Why Gold & Silver Spot Prices Differ and Which One You Should Use
If you’ve been investing in precious metals for any period of time, you may have noticed that there are multiple published gold and silver spot prices and that they can vary – sometimes considerably. The London Bullion Market Association (LBMA) is one of the leading providers of gold spot prices, which are set twice a day at 10:30 am and 3:00 pm.
COMEX is also a leading provider of gold and silver spot prices. Other popular sites and outlets that post spot prices are goldprice.org, gold.org, bullionvault.com, as well as financial sites, such as Bloomberg.
Additionally, all online coin dealers publish their own spot prices, which presumably come from various sources. Lastly, coin dealer networks, such as Certified Coin Exchange (CCE), also publish spot prices, which many coin dealers who are members of these industry groups agree to use.
While there are a number of sources for spot prices, the industry standard, and the one used by most coin dealers in the industry is kitco.com. Kitco provides live New York spot prices for gold, silver, platinum and palladium throughout the trading day and once after-hours trading begins overseas. If you’ve been to their website, you may have noticed that they have “bid” and “ask” prices.
Ask prices are prices that dealers use when selling precious metals.
We’ll provide a quick example to illustrate this difference. Let’s say that the gold bid price is $1,900 and the gold ask price is $1,903. When you call a coin dealer looking to sell your gold coins, they’ll use the bid price to calculate their buy rate. Alternatively, let’s say that you’re interested in buying a gold coin from a coin dealer. Most coin dealers apply a premium to the ask price to arrive at a total for the coin. The difference between bid and ask prices is known as a spread. This allows coin dealers to realize a small profit when trading. It’s very similar to a brokerage fee or commission when trading stocks.
We recently published an article on premiums a coin dealers apply and why a coin dealer might be more open to discounting that premium. You can view that article here.
If you’ve done any type of online trading, you’ve probably noticed that there’s a spread between what you can buy a stock for and what you can sell it for. You’ll notice the same type of spread in cryptocurrencies, commodities, and almost anything else that trades on an exchange.
Gold and Silver Spot Prices from Online Coin Dealers
Of course, no one is required to use Kitco, or for that matter any other spot price. Any spot price or exchange can be agreed upon between the two parties. When buying from an online coin dealer, you’re effectively agreeing to their spot price, whatever it may be at the time. Most online coin dealers use a higher spot price than the spot price published on Kitco. This is because they are primarily focused on selling, so it’s in their best interest to use a higher spot price to maximize the sale and profit of their coins and bullion. Additionally, since most, if not all, large online coin dealers hedge their positions, they’re passing along their hedging fees to the consumer.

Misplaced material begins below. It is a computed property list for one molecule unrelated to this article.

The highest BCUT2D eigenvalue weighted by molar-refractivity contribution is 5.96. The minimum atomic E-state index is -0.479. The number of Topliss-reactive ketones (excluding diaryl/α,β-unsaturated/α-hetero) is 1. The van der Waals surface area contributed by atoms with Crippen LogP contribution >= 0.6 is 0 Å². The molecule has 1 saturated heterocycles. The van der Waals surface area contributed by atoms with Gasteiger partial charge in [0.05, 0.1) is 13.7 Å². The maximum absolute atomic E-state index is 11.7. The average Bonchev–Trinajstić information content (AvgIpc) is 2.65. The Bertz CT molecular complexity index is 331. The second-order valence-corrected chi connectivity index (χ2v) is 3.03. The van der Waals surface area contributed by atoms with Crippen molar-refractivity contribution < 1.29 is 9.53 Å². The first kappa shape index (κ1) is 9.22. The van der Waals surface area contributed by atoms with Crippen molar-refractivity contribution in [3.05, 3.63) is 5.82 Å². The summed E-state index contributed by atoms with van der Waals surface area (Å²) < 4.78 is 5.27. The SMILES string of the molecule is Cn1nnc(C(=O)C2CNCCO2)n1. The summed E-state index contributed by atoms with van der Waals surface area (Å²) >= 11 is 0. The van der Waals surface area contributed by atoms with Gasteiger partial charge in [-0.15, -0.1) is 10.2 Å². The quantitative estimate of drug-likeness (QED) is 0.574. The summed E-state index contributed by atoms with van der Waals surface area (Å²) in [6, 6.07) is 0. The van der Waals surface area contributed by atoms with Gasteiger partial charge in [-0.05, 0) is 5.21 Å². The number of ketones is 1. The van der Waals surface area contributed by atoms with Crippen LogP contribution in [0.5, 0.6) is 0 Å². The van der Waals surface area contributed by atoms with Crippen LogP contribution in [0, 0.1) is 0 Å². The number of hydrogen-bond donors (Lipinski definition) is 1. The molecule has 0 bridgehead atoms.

There’s not anything inherently wrong with using a higher gold or silver spot price, because at the end of the day, whenever you’re purchasing gold or silver, you should always focus on your all-in cost versus the spot price and premium. We’ll use another example to illustrate. Let’s say for instance online coin dealer ‘A’ has a silver spot price published on their website of $24.50 and coin dealer ‘B’ has a published spot price of $24.25. Coin dealer A may apply a $5 premium to whichever coin or bullion you’re interested in purchasing while coin dealer B may apply a $5.50 premium. Even though coin dealer A is using a higher spot price, your all-in cost with them is going to be less than coin dealer B.
Spot Prices and Premiums
Not to get too far off topic, but premiums can also vary based on the volume of a certain item you purchase. A coin dealer may advertise premiums as low as $4 for a particular item, which on the surface may sound better than one of their competitors, but as always, you need to look at the fine print. You may be required to purchase a large quantity of items to benefit from this low premium, which may be well beyond what you intended. Furthermore, the discounted rate may be for a form of payment that you didn’t intend to use, such as a wire.
Keep in mind that the spot price you see when you’re looking at spot prices from online dealers is likely going to vary quite a bit from what your local coin dealer is using when purchasing items. We frequently have this conversation with our customers, who tend to understand the difference after a short explanation.
Furthermore, it’s highly likely that the online dealers who use a higher spot price when selling also use a considerably lower spot price when purchasing from the public. In other words, the bid ask spread is much more substantial than that you would find on Kitco or a similar website.
If you reach out to a coin dealer and they quote you a spot price that is well below what you’re finding online, ask them to clarify which source they’re using. If it’s one of those that we mentioned above, then they’re probably using a reliable resource. If not, or if they are unable to provide you with the source of their spot price or quote, then you’re likely better off going elsewhere.
Not only are we transparent with respect to the spot price we use, but we also publish it on our website so that there’s no confusion as to the prices we use to determine buying and selling rates. Whether you’re in the market to buy or sell gold or silver coins, you can be sure that we’re not only providing you with accurate spot price information, but also some of the most competitive rates in the industry.